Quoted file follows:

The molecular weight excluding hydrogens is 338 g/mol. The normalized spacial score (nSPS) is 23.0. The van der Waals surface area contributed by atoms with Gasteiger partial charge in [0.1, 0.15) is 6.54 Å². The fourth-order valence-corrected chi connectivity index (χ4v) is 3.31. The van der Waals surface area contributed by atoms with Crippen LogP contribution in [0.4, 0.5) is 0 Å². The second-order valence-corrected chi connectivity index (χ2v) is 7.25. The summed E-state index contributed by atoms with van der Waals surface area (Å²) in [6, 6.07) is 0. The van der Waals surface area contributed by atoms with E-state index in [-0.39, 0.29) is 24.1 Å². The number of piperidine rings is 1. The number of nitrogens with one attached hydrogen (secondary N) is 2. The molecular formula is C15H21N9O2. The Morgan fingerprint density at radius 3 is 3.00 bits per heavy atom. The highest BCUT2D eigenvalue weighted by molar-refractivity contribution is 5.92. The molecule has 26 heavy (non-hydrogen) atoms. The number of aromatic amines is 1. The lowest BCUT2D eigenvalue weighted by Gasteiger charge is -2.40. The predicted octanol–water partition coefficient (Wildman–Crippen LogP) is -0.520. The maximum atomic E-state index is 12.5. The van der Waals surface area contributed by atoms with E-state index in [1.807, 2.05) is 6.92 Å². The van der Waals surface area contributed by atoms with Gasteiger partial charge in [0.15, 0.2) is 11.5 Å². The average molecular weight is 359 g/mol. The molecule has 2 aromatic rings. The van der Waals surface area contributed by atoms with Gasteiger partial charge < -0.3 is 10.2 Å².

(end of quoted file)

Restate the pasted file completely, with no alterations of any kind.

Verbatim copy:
The molecular weight excluding hydrogens is 338 g/mol. The normalized spacial score (nSPS) is 23.0. The van der Waals surface area contributed by atoms with Gasteiger partial charge in [0.1, 0.15) is 6.54 Å². The fourth-order valence-corrected chi connectivity index (χ4v) is 3.31. The van der Waals surface area contributed by atoms with Crippen LogP contribution in [0.4, 0.5) is 0 Å². The second-order valence-corrected chi connectivity index (χ2v) is 7.25. The summed E-state index contributed by atoms with van der Waals surface area (Å²) in [6, 6.07) is 0. The van der Waals surface area contributed by atoms with E-state index in [-0.39, 0.29) is 24.1 Å². The number of piperidine rings is 1. The number of nitrogens with one attached hydrogen (secondary N) is 2. The molecular formula is C15H21N9O2. The Morgan fingerprint density at radius 3 is 3.00 bits per heavy atom. The highest BCUT2D eigenvalue weighted by molar-refractivity contribution is 5.92. The molecule has 26 heavy (non-hydrogen) atoms. The number of aromatic amines is 1. The lowest BCUT2D eigenvalue weighted by Gasteiger charge is -2.40. The predicted octanol–water partition coefficient (Wildman–Crippen LogP) is -0.520. The maximum atomic E-state index is 12.5. The van der Waals surface area contributed by atoms with E-state index in [1.807, 2.05) is 6.92 Å². The van der Waals surface area contributed by atoms with Gasteiger partial charge in [0.15, 0.2) is 11.5 Å². The average molecular weight is 359 g/mol. The molecule has 2 aromatic rings. The van der Waals surface area contributed by atoms with Gasteiger partial charge < -0.3 is 10.2 Å².